With another aspect of the disclosure, each module configured to perform a specific task in the end-to-end modeling process may produce standardized output through standardized interfaces that may be easily accessed by other modules.
 Other aspects of the disclosure facilitate the generation and maintenance of various model documents, including those required for model governance and risk compliance.
 Aspects of the disclosure may be provided in a computer-readable medium having computer-executable instructions to perform one or more of the process steps described herein.
 This Summary is provided to introduce a selection of concepts in a simplified form that are further described below in the Detailed Description. The Summary is not intended to identify key features or essential features of the claimed subject matter, nor is it intended to be used to limit the scope of the claimed subject matter.
BRIEF DESCRIPTION OF THE DRAWINGS
 The present invention is illustrated by way of example and is not limited in the accompanying figures in which like reference numerals indicate similar elements and in which:
 FIG. 1 shows an illustrative operating environment in which various aspects of the disclosure may be implemented.
 FIG. 2 is an illustrative block diagram of workstations and servers that may be used to implement the processes and functions of one or more aspects of the present disclosure.
 FIG. 3 is a flow diagram of steps performed by an enhanced modeling tool in an end-to-end standardized modeling process and specific tasks assigned to various components of the enhanced modeling tool within each step, in accordance with one or more aspects of the disclosure.
 FIG. 4a shows a first variable inventory screen with a list of various variables that may be available to modelers through an enhanced modeling tool in accordance with one or more aspects of the disclosure.
 FIG. 4b shows a second variable inventory screen that includes specific information about a given variable, including information about the variable definition, mapping, and availability, in accordance with one or more aspects of the disclosure.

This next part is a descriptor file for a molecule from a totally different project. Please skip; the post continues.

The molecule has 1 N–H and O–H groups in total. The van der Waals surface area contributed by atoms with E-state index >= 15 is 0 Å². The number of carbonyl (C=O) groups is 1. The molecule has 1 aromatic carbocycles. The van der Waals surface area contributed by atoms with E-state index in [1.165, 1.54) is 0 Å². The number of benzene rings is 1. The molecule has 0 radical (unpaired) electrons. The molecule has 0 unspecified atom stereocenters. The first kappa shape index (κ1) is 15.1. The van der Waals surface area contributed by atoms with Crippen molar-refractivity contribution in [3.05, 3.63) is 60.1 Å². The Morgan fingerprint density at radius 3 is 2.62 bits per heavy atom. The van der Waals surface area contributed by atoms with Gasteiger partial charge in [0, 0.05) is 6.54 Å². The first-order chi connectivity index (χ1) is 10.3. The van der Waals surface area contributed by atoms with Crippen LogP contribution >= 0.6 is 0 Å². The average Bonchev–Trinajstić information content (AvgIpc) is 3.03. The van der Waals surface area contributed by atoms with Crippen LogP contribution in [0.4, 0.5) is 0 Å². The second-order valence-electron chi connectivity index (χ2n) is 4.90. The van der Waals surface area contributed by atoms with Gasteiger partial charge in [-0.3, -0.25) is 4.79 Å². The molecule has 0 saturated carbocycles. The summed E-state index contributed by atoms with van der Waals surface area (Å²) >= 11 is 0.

FIG. 5 shows a sample set of computer-executable program instructions representing the derivation logic for a given variable, in accordance with one or more aspects of the disclosure.
 FIG. 6 shows sample output produced by an enhanced modeling tool for implementing various types of data treatments, including treatments for handling missing values, in accordance with one or more aspects of the disclosure.
 FIG. 7 shows a sample display screen that includes a list of independent variables correlated to a given dependent variable through various statistics in accordance with one or more aspects of the disclosure.
 FIG. 8 shows a sample graph that correlates an independent variable to a target variable in accordance with one or more aspects of the disclosure.
 FIG. 9 shows a sample display output table generated by an enhanced modeling tool for determining the best predictors in accordance with one or more aspects of the disclosure.
 FIG. 10 shows a sample output generated by an enhanced modeling tool after running computer-executable program instructions for detecting interaction variables within a dataset for a sample model, in accordance with one or more aspects of the disclosure.
 FIG. 11 shows a sample output displayed by an enhanced modeling tool after running computer-executable instructions for determining appropriate non-linear transformations of predictor variables in a sample dataset, in accordance with one or more aspects of the disclosure.
 FIG. 12 shows a sample output generated by an enhanced modeling tool through the model creation process, in accordance with one or more aspects of the disclosure.
 FIG. 13 shows a sample screen displayed by an enhanced modeling tool for generating charts and graphs related to model development and governance, in accordance with one or more aspects of the disclosure.
 As discussed above, there are limitations with the tools available for supporting end-to-end model development.
 In accordance with various aspects of the disclosure, methods, computer-readable media, and apparatuses are disclosed that allow an entity, such as a company, government agency, university, individual, group, etc., to use an integrated and standardized modeling solution for end-to-end statistical modeling of problems in any application space. In general, the modeling solution may facilitate the collection of relevant model data, checking of collected data, determining the best predictor variables from the collected data, creating the model, implementing the model, and/or validating the model.
 To implement the modeling solution, the entity may use a computing device configured to run computer-executable program instructions related to each step of the modeling process. This computing device may increase modeling efficiency through automation, may provide easy access for modelers to various data sources, may facilitate several variable reduction techniques (e.g., for narrowing down lists of independent variables or predictors), and may provide various options for fine-tuning models to improve performance, including non-linear variable transforms, variable interactions, and model segmentation. The computing device may also provide standardized output, thereby greatly facilitating the preparation of extensive model documentation required for model governance and risk compliance, and may serve as a performance baseline for comparison with new modeling systems.